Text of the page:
Their second record Visions Of A Life is victorious
Shannon COTTON
17:53 21st September 2018

Wolf Alice have scooped the 2018 Mercury Prize. The London-based quartet won the prestigious accolade for their second album Visions Of A Life, throwing a big, indie curveball into the evening’s proceedings. 

Playing a shimmering version of the heartfelt track ‘Don’t Delete The Kisses’, Hammersmith Apollo was instantly immersed into Wolf Alice’s world before they were awarded with the trophy and £25k prize money later in the evening. 

The judging panel said of the winning album, “From an incredibly broad list of remarkable music, Wolf Alice emerged as the overall winner due to their ability to deliver an album that combines the epic and intimate in equal measure. It is a journey of a record – with euphoric festival anthems and moments of subtle beauty – it is an album articulated with confidence and adventure. For them, the world awaits!”

In a recent interview on Gigwise, it’s noted that the album - which reached number two in the UK Albums Chart - is, “vindication for a band whose stick-to-your-guns mantra since their 2010 formation has seen them creep through the cultural ranks - and end up the focus of a Michael Winterbottom cinema documentary On The Road – and this at a time when guitar music has been deemed retrogressive, unfashionable and even dead in the water.”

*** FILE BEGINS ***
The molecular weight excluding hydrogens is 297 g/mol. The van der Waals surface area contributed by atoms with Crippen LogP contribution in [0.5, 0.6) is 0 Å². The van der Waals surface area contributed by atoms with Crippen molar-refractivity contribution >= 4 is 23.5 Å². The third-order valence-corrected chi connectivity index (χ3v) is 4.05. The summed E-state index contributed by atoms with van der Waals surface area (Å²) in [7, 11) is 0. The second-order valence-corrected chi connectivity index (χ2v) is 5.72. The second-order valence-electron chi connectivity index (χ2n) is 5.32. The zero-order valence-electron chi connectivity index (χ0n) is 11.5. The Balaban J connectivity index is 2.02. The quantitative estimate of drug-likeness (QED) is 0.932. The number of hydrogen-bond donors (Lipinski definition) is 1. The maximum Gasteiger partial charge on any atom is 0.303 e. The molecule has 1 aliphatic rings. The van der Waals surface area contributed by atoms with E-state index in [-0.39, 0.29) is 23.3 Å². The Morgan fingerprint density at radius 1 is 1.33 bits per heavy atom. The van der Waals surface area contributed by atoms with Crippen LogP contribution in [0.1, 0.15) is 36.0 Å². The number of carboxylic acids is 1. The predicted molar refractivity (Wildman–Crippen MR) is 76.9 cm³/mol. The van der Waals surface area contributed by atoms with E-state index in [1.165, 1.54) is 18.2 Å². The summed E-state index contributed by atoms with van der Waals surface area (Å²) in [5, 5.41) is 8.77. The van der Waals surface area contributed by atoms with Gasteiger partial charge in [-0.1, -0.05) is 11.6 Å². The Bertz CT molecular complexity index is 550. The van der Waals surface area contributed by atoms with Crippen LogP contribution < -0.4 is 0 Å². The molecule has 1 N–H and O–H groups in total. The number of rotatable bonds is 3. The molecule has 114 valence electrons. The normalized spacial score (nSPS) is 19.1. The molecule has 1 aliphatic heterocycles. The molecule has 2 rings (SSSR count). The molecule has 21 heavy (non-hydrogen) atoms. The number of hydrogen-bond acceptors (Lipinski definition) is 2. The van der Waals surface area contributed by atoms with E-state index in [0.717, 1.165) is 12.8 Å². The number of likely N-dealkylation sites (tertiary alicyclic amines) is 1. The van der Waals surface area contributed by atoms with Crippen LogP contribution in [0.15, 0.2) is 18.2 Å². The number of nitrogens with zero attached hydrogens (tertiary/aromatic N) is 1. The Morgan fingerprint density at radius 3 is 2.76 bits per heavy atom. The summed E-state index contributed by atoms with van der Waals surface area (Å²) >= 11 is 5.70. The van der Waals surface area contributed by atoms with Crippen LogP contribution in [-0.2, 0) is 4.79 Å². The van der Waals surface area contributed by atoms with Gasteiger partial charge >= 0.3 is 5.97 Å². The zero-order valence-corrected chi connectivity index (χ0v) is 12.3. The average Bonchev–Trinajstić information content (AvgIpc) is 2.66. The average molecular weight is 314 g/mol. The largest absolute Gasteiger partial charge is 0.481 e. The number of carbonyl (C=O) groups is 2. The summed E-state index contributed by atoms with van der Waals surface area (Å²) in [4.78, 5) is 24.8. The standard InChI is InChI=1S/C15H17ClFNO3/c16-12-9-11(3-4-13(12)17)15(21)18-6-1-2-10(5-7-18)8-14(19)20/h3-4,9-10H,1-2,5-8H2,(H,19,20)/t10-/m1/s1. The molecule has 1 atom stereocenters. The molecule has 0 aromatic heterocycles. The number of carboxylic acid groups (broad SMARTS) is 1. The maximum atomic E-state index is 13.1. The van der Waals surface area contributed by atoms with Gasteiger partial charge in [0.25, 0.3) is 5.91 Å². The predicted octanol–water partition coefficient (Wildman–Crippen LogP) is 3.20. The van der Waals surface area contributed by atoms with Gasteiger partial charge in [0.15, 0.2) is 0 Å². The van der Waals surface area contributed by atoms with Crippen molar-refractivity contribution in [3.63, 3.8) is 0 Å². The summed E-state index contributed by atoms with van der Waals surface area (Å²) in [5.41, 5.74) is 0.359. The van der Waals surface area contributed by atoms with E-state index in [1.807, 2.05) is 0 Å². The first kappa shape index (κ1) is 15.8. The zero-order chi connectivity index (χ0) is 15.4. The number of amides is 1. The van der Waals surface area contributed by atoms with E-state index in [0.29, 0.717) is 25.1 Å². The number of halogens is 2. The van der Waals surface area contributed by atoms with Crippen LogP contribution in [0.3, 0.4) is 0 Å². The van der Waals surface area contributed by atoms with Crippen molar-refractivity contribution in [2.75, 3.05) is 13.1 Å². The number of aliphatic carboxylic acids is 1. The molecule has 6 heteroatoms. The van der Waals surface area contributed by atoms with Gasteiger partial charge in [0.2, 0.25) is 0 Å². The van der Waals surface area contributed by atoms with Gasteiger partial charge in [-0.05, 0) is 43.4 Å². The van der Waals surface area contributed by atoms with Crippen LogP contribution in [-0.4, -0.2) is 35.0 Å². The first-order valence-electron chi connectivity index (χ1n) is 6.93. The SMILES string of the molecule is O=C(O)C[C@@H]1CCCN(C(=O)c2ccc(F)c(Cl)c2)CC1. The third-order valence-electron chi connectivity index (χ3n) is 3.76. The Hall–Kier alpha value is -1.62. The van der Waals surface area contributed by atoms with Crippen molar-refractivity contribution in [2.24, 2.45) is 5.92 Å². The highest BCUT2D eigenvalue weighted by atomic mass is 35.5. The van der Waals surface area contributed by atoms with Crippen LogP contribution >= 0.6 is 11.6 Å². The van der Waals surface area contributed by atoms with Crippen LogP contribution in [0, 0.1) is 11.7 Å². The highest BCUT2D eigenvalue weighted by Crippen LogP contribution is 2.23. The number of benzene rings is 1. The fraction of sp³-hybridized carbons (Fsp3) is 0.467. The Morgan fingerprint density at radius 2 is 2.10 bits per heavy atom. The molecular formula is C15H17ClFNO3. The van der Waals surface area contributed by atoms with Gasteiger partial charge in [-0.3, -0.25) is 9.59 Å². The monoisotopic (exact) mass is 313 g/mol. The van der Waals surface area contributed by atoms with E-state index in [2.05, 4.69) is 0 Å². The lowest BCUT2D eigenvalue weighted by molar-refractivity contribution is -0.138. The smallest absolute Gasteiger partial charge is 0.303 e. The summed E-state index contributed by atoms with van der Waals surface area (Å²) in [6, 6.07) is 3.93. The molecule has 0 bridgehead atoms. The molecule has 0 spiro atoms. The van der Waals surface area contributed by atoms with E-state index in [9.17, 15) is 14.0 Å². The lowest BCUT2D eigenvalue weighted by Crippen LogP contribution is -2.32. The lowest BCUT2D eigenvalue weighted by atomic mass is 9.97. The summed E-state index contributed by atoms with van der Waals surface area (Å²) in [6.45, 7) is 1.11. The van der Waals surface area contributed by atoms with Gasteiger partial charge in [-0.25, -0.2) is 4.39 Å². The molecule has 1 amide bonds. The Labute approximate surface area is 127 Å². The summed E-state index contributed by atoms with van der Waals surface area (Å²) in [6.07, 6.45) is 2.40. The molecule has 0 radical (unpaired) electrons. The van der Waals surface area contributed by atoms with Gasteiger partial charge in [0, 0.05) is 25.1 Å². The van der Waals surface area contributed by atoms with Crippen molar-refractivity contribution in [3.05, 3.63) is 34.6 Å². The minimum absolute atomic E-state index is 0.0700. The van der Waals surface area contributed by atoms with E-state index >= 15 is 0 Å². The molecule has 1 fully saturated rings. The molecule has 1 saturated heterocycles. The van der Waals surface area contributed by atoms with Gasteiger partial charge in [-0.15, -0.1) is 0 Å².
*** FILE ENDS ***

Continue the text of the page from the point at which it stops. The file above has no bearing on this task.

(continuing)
Meanwhile, performances on the night came from most of the nominated bands and artists, including a gripping rendition of ‘Out The Way’ by Nadine Shah and Sons Of Kemet’s gloriously cacophonous performance of ‘My Queen Is Harriet Tubman’. Garnering some of the biggest cheers of the evening, Lily Allen showcased the most stripped back performance, singing ‘Apples’ from her fourth studio album No Shame alone on stage. 

Unable to make the event due to the small matter of playing another sold out arena show in their native Sheffield, Arctic Monkeys recorded a special performance of ‘One Point Perspective’ which was broadcast inside the Apollo whilst Noel Gallagher was in attendance without his High Flying Birds and did not perform. 

While Wolf Alice may not have been the name on everyone’s lips in the lead up to the Mercury’s, this unpredictable nature of the awards keeps the process exciting. Same time again next year?

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Photo: Press